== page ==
According to the Los Angeles County Department of Public Health, breast cancer is among the leading causes of death and premature death in the county. Ovarian cancer also strikes many Los Angeles women annually. A number of resources are available in Los Angeles that could improve these statics. One method is the referral of high-risk women for genetic counseling. Unfortunately, however, this is not being done. A report published online on July 25, 2011 in the journal Cancer reported that physicians followed recommendations for breast cancer susceptibility 1 and 2 (BRCA1 and BRCA2) gene mutations in 71% of women of average risk; however, the recommendations were followed by only 41% of women at high risk. For women who carry the BRCA1 or BRCA2 gene mutations, the cumulative risk of developing breast cancer by age 70 is 57% for BRCA1 carriers and 49% for BRCA2 carriers. Ovarian cancer risks by age 70 years are 40% for BRCA1 and 18% for BRCA2. The study was conducted by lead author Katrina Trivers, PhD, MSPH and her colleagues at the Division of Cancer Prevention and Control, Centers for Disease Control and Prevention (CDC). Women whose family history suggests they may carry one of the mutations are prime candidates for genetic testing and counseling. If they test positive, they may opt for chemoprevention, and/or prophylactic mastectomy, and/or oophorectomy to reduce breast cancer risk by 95% and ovarian cancer risk by 80%.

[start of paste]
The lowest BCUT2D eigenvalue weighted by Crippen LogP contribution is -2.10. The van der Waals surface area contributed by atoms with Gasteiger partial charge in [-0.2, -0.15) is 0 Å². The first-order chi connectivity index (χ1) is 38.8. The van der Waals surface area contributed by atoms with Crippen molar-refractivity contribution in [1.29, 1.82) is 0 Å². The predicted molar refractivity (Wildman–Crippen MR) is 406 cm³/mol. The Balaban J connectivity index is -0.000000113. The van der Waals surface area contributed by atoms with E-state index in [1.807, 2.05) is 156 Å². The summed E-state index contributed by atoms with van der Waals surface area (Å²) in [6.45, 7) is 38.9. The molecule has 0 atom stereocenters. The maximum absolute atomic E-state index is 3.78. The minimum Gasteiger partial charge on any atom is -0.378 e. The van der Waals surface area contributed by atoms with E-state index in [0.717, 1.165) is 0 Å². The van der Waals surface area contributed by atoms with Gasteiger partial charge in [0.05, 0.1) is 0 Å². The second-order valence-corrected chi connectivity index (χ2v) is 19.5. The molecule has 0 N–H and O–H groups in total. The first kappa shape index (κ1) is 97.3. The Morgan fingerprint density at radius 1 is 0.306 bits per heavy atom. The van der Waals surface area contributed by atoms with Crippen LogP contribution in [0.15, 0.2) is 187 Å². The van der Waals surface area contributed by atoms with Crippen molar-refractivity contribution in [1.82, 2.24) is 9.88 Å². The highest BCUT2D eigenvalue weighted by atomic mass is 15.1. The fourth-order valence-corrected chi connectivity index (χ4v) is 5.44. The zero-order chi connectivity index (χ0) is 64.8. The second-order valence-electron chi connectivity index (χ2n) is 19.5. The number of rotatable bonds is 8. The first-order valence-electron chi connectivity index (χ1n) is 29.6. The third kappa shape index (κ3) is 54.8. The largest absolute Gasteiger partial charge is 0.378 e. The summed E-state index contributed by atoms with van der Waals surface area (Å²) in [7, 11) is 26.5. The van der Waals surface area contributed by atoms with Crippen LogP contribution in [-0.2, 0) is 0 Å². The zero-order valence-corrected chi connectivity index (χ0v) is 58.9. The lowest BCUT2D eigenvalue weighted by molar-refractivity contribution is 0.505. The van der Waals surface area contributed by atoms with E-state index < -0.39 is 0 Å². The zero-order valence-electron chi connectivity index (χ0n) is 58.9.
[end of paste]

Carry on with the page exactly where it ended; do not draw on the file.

The United States Preventive Services Task Force recommends that physicians refer women who have suggestive family histories to genetic counseling and evaluation, and recommends against it for women who do not have such family histories because of potential harm. The American Congress of Obstetrics and Gynecology (ACOG) recommends referral for patients deemed to have at least a 20% to 25% risk of carrying one or the other gene. The American College of Medical Genetics and the National Comprehensive Cancer Network both recommend referral for patients with breast cancer who were diagnosed before age 45 years.
To examine whether physicians follow these guidelines, the researchers conducted a study of 3,200 family physicians, general internists, and obstetrician/gynecologists; 1878 (62%) responded. Correct identification of high-risk women was a strong predictor of counseling and testing referral. Physicians who identified high-risk women were 8.46 times more likely to make a referral than physicians who misidentified high-risk women as average risk.
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